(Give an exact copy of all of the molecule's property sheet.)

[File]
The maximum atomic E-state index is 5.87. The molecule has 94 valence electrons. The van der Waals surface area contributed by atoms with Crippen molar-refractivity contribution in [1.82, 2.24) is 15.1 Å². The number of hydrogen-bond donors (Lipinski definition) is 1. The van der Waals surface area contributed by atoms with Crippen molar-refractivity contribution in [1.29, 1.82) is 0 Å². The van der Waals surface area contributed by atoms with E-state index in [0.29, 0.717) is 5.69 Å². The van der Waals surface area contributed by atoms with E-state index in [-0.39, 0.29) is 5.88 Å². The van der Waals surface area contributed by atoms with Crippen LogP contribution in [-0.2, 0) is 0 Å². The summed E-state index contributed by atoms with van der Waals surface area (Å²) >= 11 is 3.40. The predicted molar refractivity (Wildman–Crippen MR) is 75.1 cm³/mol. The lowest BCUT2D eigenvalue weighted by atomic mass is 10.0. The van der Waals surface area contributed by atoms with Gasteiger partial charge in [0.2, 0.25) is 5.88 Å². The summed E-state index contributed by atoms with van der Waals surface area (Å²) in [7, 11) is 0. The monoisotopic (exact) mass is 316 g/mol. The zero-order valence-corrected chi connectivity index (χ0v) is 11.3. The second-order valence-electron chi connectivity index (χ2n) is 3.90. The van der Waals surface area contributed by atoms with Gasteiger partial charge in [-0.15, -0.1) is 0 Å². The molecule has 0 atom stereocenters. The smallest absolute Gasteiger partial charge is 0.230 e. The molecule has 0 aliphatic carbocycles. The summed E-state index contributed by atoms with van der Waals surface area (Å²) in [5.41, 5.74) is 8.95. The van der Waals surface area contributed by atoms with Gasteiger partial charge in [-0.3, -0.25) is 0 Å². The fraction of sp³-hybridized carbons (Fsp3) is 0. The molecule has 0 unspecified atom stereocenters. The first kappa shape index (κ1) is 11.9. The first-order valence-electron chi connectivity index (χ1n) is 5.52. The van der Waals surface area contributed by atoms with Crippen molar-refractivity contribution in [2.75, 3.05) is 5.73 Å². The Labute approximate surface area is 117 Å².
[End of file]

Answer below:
The maximum atomic E-state index is 5.87. The molecule has 94 valence electrons. The van der Waals surface area contributed by atoms with Crippen molar-refractivity contribution in [1.82, 2.24) is 15.1 Å². The number of hydrogen-bond donors (Lipinski definition) is 1. The van der Waals surface area contributed by atoms with Crippen molar-refractivity contribution in [1.29, 1.82) is 0 Å². The van der Waals surface area contributed by atoms with E-state index in [0.29, 0.717) is 5.69 Å². The van der Waals surface area contributed by atoms with E-state index in [-0.39, 0.29) is 5.88 Å². The van der Waals surface area contributed by atoms with Crippen LogP contribution in [-0.2, 0) is 0 Å². The summed E-state index contributed by atoms with van der Waals surface area (Å²) >= 11 is 3.40. The predicted molar refractivity (Wildman–Crippen MR) is 75.1 cm³/mol. The lowest BCUT2D eigenvalue weighted by atomic mass is 10.0. The van der Waals surface area contributed by atoms with Gasteiger partial charge in [0.2, 0.25) is 5.88 Å². The summed E-state index contributed by atoms with van der Waals surface area (Å²) in [7, 11) is 0. The monoisotopic (exact) mass is 316 g/mol. The zero-order valence-corrected chi connectivity index (χ0v) is 11.3. The second-order valence-electron chi connectivity index (χ2n) is 3.90. The van der Waals surface area contributed by atoms with Gasteiger partial charge in [-0.15, -0.1) is 0 Å². The molecule has 0 atom stereocenters. The smallest absolute Gasteiger partial charge is 0.230 e. The molecule has 0 aliphatic carbocycles. The summed E-state index contributed by atoms with van der Waals surface area (Å²) in [5.41, 5.74) is 8.95. The van der Waals surface area contributed by atoms with Gasteiger partial charge in [-0.3, -0.25) is 0 Å². The fraction of sp³-hybridized carbons (Fsp3) is 0. The molecule has 0 unspecified atom stereocenters. The first kappa shape index (κ1) is 11.9. The first-order valence-electron chi connectivity index (χ1n) is 5.52. The van der Waals surface area contributed by atoms with Crippen molar-refractivity contribution in [2.75, 3.05) is 5.73 Å². The Labute approximate surface area is 117 Å².